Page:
This comprehensive approach has another benefit. Under this model of reimbursement, there is less administration (for example, no pre-authorizations, no benefit eligibility verification, nor amounts to bill or collect). Also, surgeons can increase patient panel sizes without changing office hours.
Oversight of a care team, facilitated by analytics and communications-based technology, is more scalable than performing surgeries.
Procedure-based bundled payments occur at the point when a procedure, such as a surgery, is about to be done. This approach does not address the core reason or cause for why the patient is needing surgery and relies on discharge planning (or transition planning) to resolve patient post-operative questions and recovery concerns.
New care coordination processes that are longitudinal, using a whole patient-based mindset, is a fundamental shift in thinking and heavily leverages the platform-based data and analytics technology architecture available now. The new care team, championed by the specialist responsible for the intended procedure or the fundamental chronic disease, can be supported with analytics and communications to perform care coordination and health sustaining activities that start pre-procedure and continue through recovery/rehabilitation.
The transition to a comprehensive bundle payment is complex and there is a lot of work to be done to realize this vision. It will require collaboration between physicians, health system administration, and insurance companies.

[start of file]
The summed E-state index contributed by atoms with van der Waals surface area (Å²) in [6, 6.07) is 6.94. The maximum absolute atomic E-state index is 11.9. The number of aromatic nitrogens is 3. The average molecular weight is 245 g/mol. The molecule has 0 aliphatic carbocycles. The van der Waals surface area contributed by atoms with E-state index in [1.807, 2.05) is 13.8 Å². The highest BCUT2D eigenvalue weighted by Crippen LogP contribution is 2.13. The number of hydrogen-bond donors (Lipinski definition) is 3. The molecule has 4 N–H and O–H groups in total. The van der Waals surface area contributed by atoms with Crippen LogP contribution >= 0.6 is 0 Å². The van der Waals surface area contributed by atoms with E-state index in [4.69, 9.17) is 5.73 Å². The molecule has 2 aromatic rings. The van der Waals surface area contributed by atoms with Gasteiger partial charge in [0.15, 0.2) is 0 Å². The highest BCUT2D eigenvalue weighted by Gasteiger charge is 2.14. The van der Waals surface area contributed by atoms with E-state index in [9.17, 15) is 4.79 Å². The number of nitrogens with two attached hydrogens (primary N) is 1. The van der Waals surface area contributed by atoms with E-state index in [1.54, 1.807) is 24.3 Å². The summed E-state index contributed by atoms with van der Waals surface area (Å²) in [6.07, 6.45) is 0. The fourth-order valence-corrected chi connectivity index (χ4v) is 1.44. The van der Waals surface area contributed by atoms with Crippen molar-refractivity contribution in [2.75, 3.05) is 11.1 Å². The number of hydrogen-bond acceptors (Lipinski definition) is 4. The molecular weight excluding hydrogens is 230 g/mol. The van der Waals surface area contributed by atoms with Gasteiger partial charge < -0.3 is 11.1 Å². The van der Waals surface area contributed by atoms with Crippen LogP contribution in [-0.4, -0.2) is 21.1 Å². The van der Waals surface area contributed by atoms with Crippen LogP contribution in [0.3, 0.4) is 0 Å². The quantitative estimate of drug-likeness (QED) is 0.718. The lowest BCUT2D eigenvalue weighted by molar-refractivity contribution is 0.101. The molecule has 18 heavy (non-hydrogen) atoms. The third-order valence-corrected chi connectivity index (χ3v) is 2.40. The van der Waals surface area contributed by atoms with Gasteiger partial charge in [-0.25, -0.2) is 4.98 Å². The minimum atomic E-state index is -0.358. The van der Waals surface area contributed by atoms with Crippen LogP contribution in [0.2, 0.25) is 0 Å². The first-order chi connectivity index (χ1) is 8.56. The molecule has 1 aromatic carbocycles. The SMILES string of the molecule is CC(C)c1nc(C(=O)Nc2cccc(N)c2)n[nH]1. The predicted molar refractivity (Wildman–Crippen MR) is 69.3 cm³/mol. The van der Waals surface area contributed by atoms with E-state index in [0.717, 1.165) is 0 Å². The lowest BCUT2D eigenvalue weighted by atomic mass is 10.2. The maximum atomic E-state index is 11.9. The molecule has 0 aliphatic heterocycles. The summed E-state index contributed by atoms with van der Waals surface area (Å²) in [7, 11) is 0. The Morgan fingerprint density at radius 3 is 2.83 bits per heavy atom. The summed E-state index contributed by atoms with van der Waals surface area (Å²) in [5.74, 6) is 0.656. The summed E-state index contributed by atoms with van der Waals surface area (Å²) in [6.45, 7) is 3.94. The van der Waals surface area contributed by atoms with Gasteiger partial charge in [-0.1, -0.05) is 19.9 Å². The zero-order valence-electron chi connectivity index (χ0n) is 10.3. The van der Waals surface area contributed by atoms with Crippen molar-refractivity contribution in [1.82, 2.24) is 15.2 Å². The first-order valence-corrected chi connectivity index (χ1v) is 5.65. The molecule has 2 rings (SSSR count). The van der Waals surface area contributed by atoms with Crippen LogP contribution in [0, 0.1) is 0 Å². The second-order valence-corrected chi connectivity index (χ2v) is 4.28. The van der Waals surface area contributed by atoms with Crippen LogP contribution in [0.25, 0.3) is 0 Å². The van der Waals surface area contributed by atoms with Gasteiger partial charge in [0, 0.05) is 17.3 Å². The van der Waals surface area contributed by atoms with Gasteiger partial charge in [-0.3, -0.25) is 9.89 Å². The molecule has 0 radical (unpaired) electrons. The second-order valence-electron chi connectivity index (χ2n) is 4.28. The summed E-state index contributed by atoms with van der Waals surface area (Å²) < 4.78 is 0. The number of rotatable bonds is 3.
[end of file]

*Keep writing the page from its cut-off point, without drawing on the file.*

Physicians have incentive to make this change because it removes barriers to delivering care and expands on what care is possible to manage. Health system administrators can appreciate the move to higher margin and more efficient use of their resources. Health insurers that move faster and facilitate this will have better physician networks and more competitive products.
Given the continued economic burden of healthcare there is an urgency to harness this technology and data capability now, to create new clinical pathways and care plans, and in so doing, we can create singular, comprehensive (not procedural) bundled payment models that foster greater efficiency and better outcomes.
About the Author
Mark has been working with health systems and health insurers for 30 years, with recent emphasis on innovation concerning population health, outcomes-based contracting, and data analytics. Follow Mark on Twitter (@ShiftHealthcare). He can be reached at firstname.lastname@example.org